David Pogue just published a post on the New York Times that quotes at its heart the statement, “Information wants to be free.” In the post, he notes that he’s pretty conflicted over the issue, and takes solace in the fact that because most of his income comes from books printed in physical form, digital copies are not quite the concern for him (yet) that they are for music and movie companies and artists.

“Information wants to be free” is often thrown down as a prescient quote we all have to heed. Yet, if you read the entire quote, you realize how prescient its originator, Stuart Brand, truly was:

On the one hand information wants to be expensive, because it’s so valuable. The right information in the right place just changes your life. On the other hand, information wants to be free, because the cost of getting it out is getting lower and lower all the time. So you have these two fighting against each other.

David Pogue has it precisely right. He’s feeling the tension. We all are. And we’d better get used to it, because it’s going to be with us from here on out.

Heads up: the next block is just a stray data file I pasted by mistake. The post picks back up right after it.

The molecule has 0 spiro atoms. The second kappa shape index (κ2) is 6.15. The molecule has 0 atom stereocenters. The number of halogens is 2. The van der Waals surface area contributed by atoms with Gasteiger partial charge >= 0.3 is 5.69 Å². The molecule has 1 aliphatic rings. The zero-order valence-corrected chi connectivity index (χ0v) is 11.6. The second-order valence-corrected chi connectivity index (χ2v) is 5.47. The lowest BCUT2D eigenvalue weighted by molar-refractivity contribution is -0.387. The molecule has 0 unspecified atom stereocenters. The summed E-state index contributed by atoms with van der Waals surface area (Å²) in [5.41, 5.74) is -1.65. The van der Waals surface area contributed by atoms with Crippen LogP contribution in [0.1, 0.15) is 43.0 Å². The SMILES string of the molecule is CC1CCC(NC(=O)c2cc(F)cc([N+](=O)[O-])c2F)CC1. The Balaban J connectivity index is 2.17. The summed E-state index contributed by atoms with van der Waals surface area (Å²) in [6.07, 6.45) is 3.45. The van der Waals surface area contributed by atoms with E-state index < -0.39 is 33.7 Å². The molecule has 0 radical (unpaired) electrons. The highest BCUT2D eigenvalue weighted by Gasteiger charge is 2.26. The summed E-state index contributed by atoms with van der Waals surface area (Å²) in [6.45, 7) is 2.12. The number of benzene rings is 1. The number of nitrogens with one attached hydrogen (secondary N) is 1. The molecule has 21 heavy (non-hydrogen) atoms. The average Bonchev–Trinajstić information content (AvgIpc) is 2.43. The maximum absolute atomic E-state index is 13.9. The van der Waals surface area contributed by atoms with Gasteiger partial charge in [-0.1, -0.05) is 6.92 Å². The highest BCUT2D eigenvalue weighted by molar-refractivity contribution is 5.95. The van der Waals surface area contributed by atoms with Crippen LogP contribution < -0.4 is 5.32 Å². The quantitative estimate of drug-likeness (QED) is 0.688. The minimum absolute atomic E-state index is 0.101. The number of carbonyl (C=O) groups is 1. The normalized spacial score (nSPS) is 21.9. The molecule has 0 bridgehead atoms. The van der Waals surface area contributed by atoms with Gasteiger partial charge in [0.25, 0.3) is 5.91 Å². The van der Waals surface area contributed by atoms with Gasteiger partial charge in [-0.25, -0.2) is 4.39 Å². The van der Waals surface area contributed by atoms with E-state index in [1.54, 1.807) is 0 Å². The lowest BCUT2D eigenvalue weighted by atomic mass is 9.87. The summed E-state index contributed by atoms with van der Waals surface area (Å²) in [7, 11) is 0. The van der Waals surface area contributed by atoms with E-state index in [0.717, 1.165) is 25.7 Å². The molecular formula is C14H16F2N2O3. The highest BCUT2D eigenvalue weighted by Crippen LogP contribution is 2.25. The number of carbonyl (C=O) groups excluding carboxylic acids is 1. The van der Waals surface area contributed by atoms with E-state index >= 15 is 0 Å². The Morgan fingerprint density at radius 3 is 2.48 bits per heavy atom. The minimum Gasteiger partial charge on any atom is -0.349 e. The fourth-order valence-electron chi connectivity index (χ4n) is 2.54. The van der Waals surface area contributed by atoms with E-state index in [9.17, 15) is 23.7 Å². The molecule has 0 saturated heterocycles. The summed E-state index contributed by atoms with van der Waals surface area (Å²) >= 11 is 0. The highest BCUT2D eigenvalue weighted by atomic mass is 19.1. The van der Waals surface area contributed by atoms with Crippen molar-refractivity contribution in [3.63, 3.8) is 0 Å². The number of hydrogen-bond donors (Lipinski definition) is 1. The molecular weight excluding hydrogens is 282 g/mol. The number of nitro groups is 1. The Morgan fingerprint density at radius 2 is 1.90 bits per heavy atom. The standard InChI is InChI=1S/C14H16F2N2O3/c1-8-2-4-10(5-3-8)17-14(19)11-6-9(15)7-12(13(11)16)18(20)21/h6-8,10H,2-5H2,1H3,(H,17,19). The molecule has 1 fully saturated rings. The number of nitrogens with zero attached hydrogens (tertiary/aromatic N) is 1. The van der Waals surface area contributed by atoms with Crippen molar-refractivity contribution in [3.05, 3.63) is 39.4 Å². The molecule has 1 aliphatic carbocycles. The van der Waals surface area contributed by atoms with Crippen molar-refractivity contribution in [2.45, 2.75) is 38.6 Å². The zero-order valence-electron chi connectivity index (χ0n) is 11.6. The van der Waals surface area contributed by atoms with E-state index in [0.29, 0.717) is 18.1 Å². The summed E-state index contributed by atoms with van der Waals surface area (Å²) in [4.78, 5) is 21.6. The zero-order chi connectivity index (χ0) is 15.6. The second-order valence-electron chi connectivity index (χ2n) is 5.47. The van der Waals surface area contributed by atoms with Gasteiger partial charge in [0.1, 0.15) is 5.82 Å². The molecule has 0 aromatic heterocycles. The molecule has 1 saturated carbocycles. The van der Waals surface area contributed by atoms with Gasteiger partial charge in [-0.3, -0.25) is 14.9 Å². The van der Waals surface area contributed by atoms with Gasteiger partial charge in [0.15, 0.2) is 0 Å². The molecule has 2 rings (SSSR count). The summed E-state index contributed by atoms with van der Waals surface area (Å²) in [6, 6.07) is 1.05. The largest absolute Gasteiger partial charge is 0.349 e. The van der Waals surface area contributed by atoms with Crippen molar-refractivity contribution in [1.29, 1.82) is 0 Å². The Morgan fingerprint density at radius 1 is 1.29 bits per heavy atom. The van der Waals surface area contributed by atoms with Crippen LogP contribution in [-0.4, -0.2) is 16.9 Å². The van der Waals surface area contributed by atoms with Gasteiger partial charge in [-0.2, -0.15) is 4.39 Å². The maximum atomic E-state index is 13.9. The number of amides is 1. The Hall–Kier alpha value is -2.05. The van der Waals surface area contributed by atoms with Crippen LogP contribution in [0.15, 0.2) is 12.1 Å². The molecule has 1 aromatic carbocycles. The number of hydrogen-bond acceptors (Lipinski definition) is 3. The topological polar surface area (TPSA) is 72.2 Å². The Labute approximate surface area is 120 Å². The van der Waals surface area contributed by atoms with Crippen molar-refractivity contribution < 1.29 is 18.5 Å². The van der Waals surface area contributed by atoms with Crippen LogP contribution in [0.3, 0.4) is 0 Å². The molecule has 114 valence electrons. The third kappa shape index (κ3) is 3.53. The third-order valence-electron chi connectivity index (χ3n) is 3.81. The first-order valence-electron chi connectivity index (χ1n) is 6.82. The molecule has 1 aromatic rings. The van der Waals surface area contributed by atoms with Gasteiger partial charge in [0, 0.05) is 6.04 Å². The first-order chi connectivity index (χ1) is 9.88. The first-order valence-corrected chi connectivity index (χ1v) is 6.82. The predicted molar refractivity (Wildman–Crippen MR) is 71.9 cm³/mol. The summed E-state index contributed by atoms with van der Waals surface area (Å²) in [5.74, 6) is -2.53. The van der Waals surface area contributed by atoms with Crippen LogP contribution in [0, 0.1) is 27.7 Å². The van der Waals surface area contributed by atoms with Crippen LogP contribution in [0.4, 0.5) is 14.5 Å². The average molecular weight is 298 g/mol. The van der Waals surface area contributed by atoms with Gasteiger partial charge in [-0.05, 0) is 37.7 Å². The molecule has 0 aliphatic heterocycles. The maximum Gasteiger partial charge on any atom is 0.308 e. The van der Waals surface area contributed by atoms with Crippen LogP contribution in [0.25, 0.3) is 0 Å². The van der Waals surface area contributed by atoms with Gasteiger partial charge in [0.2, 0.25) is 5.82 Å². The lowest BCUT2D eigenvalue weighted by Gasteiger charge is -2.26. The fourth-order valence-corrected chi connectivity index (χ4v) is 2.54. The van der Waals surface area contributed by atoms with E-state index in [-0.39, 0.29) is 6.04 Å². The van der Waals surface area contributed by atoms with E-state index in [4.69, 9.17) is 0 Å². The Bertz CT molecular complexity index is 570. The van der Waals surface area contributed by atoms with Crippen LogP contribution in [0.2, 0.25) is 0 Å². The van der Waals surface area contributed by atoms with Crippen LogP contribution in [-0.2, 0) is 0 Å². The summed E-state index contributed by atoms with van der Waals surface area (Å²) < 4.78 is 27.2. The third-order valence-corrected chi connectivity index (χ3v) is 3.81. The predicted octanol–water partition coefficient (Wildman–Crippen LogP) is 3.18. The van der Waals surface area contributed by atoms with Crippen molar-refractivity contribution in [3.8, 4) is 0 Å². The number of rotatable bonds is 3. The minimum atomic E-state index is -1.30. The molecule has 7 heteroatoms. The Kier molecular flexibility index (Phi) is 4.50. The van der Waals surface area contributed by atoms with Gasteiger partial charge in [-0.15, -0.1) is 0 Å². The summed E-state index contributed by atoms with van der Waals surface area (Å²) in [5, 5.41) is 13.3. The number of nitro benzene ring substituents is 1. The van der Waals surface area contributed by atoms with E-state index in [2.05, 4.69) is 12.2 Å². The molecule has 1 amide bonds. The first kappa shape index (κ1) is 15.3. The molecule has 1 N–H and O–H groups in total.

Kent Anderson

Kent Anderson

Kent Anderson is the CEO of RedLink and RedLink Network, a past-President of SSP, and the founder of the Scholarly Kitchen. He has worked as Publisher at AAAS/Science, CEO/Publisher of JBJS, Inc., a publishing executive at the Massachusetts Medical Society, Publishing Director of the New England Journal of Medicine, and Director of Medical Journals at the American Academy of Pediatrics. Opinions on social media or blogs are his own.


2 Thoughts on "Information Does(n’t) Want to Be Free"

Brand has several versions of the quote you cite. One of my favorites captures the essence of the tension between free and expensive information:

“Information Wants To Be Free. Information also wants to be expensive. Information wants to be free because it has become so cheap to distribute, copy, and recombine –too cheap to meter. It wants to be expensive because it can be immeasurably valuable to the recipient. That tension will not go away. It leads to endless wrenching debate about price, copyright, ‘intellectual property’, the moral rightness of casual distribution, because each round of new devices makes the tension worse, not better.”

Brand, S. (1987). The Media Lab: inventing the future at MIT. New York: Penguin Books p.202)

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